Obviously, I do not agree. In fact, I believe that the Cage version has a shot at becoming a classic in its own right.

Let me wrap this up by pointing out two things, that I see as making Wicker Man (2006) a powerful, chilling, disturbing, and quite excellent horror-suspense film.

1. This film offers us something relatively new, though it was first introduced in the 1973 original version, as far as I can tell. I am speaking of a new kind of serial killer. Its not one individual; its not two individuals working together; its not three or more people working in concert.

It is an entire village, including the children, who, collectively, make up the serial killer. On their own, as individuals, these people would not, perhaps, be killers. But together, under the justification of their pagan religious beliefs, something happens to them.

What about religion?

Well, what about it? As far as we know (from the movies, anyway), all serial killers operate out of some kind of underwriting psychological or supernatural justification. Its rarely claimed that the kill simply because they enjoy killing, though they clearly do.

The village community on the island do not claim to embark upon homicide lightly. They do so, they say, on behalf of their pagan fertility rites. That may be true, but they really enjoy the thrill of the hunt, for victims to feed to the “Wicker Man.”

2. This film turns the “country bumpkin”- “city slicker” axis on its head. Let’s call the villagers the ostensible “country bumpkins,” if you will.

You know, the fictional private ‘consulting detective,’ Sherlock Holmes, frequently said that the greatest horrors were likely to happen, not in the crowded city, but out in the country, the isolated country, where there are not so many people around to hear your screams…

What is so chilling and dread-full about Wicker Man, is that the “country bumpkin” villagers actually use the “city slickers'” own sense of superiority (of sophistication) against them! The end of the film, as I said, features a scene in which two good looking young girls from the village go into the big city, on the prowl for another victim.

We see that yet another police officer (newly minted police officer) is selected. One gets the impression that the villagers’ preferred victims are police officers from the “big city.” By the way, recall how we are told (in the movies and television dramas) that serial killers all have a profile of their preferred victims.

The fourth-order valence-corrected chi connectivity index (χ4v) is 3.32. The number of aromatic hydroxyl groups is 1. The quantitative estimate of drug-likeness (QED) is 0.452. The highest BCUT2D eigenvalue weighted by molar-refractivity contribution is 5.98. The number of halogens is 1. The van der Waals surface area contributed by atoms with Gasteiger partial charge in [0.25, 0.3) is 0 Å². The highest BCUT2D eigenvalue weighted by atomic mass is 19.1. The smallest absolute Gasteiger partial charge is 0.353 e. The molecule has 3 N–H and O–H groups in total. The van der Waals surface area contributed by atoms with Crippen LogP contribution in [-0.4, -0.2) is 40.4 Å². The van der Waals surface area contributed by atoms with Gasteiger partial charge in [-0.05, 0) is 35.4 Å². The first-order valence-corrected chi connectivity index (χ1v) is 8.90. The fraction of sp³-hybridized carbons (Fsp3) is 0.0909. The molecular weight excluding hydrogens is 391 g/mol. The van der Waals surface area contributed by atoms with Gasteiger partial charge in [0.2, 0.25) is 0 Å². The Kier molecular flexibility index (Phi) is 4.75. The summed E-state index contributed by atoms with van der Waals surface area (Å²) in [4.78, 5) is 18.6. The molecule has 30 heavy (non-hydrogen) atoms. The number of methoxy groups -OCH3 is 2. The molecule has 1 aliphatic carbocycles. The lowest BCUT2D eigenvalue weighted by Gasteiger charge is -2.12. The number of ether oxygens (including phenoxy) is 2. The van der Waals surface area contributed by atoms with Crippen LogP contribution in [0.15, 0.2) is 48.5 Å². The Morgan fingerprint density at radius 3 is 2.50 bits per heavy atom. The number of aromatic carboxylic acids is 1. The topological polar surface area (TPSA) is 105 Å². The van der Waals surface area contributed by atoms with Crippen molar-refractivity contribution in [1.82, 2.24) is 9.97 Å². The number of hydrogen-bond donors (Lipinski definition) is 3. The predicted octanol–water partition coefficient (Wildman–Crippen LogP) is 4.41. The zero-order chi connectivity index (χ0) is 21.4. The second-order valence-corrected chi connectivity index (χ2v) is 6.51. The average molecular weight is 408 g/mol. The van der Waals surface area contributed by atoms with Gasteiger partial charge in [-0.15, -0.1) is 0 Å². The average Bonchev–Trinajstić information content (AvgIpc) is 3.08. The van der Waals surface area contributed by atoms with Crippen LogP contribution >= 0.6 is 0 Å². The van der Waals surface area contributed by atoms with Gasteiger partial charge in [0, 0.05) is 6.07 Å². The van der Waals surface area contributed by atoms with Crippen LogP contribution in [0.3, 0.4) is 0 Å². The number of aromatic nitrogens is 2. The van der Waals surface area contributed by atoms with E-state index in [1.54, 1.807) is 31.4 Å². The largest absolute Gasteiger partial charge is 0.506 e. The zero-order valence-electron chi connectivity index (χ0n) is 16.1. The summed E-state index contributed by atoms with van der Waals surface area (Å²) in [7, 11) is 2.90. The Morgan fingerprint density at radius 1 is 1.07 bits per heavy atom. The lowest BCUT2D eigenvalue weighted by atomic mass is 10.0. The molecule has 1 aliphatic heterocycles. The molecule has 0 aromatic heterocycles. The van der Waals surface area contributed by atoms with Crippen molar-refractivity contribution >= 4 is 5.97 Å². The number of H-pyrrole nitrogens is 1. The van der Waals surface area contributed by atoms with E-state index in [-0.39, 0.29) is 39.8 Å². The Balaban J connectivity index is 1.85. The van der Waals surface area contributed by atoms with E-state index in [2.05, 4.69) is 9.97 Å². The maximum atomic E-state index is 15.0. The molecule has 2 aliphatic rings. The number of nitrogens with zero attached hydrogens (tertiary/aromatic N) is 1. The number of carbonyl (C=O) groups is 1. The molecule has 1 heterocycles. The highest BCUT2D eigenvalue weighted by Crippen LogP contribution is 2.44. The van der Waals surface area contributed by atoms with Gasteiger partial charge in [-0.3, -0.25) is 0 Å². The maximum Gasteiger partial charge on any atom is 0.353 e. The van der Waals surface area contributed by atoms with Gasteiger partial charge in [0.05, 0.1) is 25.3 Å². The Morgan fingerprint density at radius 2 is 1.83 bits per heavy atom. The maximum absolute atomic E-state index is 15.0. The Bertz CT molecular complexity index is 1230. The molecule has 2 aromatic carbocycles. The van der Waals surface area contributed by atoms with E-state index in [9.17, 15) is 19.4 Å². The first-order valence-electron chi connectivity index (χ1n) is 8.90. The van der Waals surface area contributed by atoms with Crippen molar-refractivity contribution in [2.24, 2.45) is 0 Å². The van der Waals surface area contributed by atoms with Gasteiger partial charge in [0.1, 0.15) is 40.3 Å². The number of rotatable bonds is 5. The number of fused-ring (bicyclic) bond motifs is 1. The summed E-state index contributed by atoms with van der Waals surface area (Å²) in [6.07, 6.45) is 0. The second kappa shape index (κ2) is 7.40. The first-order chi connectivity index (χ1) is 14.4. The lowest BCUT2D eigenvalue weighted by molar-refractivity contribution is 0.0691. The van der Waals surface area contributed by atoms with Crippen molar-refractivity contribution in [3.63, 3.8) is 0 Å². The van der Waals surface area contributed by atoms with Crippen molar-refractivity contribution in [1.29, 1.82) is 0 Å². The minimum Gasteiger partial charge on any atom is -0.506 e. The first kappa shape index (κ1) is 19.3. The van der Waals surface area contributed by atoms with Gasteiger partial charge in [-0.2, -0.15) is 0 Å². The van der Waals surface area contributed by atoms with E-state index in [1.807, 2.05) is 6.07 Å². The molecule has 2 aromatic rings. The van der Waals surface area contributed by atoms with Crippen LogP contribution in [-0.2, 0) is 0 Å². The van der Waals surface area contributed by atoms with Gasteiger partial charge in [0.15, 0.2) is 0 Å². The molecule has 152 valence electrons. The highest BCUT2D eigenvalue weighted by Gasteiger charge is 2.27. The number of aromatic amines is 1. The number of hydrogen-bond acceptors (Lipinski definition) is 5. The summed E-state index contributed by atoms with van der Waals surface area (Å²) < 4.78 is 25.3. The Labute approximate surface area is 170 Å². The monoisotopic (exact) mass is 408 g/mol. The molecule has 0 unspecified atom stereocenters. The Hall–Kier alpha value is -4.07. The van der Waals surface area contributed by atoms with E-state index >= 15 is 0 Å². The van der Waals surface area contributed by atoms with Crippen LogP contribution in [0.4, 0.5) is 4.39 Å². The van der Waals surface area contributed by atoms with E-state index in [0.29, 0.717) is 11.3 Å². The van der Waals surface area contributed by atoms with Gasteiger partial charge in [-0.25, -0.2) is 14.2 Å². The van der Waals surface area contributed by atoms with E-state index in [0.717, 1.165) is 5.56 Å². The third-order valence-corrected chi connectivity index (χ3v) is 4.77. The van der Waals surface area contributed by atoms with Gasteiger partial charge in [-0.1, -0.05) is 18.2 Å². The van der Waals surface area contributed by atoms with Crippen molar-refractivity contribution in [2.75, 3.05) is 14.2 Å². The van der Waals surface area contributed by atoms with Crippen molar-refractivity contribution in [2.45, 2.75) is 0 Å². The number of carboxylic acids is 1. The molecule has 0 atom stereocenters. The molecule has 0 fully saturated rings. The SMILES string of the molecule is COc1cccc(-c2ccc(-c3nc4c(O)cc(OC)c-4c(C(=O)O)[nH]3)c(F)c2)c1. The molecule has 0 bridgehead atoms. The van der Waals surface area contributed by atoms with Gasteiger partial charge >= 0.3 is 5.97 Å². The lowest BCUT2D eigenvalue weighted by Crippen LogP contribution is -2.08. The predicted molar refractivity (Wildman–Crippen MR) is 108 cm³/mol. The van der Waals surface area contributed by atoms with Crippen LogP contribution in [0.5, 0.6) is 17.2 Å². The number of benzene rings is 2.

And, it makes sense that the villagers’ preferred victims be police officers, if you think about it. What they need are victims with the courage and investigative curiosity to follow the breadcrumbs of the false trail into their trap.

Okay, that’ll do it.

Thank you so much for reading!

Review: The Rocketeer | Scott-Bakula.com

The Rocketeer

 

The Rocketeer
The Rocketeer

Background

In 1991, Joe Johnston and Walt Disney Pictures released The Rocketeer, based on the character of the same name created by comic book writer and artist Dave Stevens. Starring Billy Campbell, Jennifer Connelly, Alan Arkin, Timothy Dalton, Terry O’Quinn, Paul Sorvino, and Tiny Ron Taylor, the film grossed $46.7 million at the box office. Nominated for the Hugo Awards for Best Dramatic Presentation and the Saturn Award for Best Science Fiction Film, losing both to Terminator 2: Judgment Day, the film won the Saturn Award for Best Costumes. It was also nominated for the Saturn Awards for Best Supporting Actress and Best Special Effects.

Synopsis

Set in 198 Los Angeles, stunt pilot Cliff Secord discovers a jetpack that enables him to fly and his ensuing heroic deeds not only attract the attention of Howard Hughes, but the FBI and some Nazi operatives who want the pack back.

Review

A comic book movie before comic book movies were wildly popular The Rocketeer is a pretty decent film with a fun story and some pretty fun characters, though with some interestingly unanswered questions.

It being based off a comic that was an homage to 1930s pulp magazines, the film’s story is purely good vs. evil, with Cliff against Neville Sinclair, who an operative for the Nazis. But that doesn’t mean that there aren’t some interesting turns of events that happen, especially with the film’s portrayal of the mob. Throughout most of the film, they’re working with Sinclair trying to get the jetpack and don’t think anything about who they’re working for. But it’s interesting to see that when Cliff reveals that Neville is a Nazi to the mob, they turn on him because they may not be making honest livings, but they’re Americans. And in the ensuing battle, the mob works with the FBI and it shows that even to the lower dregs of the American criminal underworld, they’re the good guys when it comes to the Nazis. And back to the goodness of Cliff, it’s notable that what he really wants to do when he’s got Jenny back from Neville is to give the jetpack back to Howard Hughes and the FBI.

 

The Rocketeer
The Rocketeer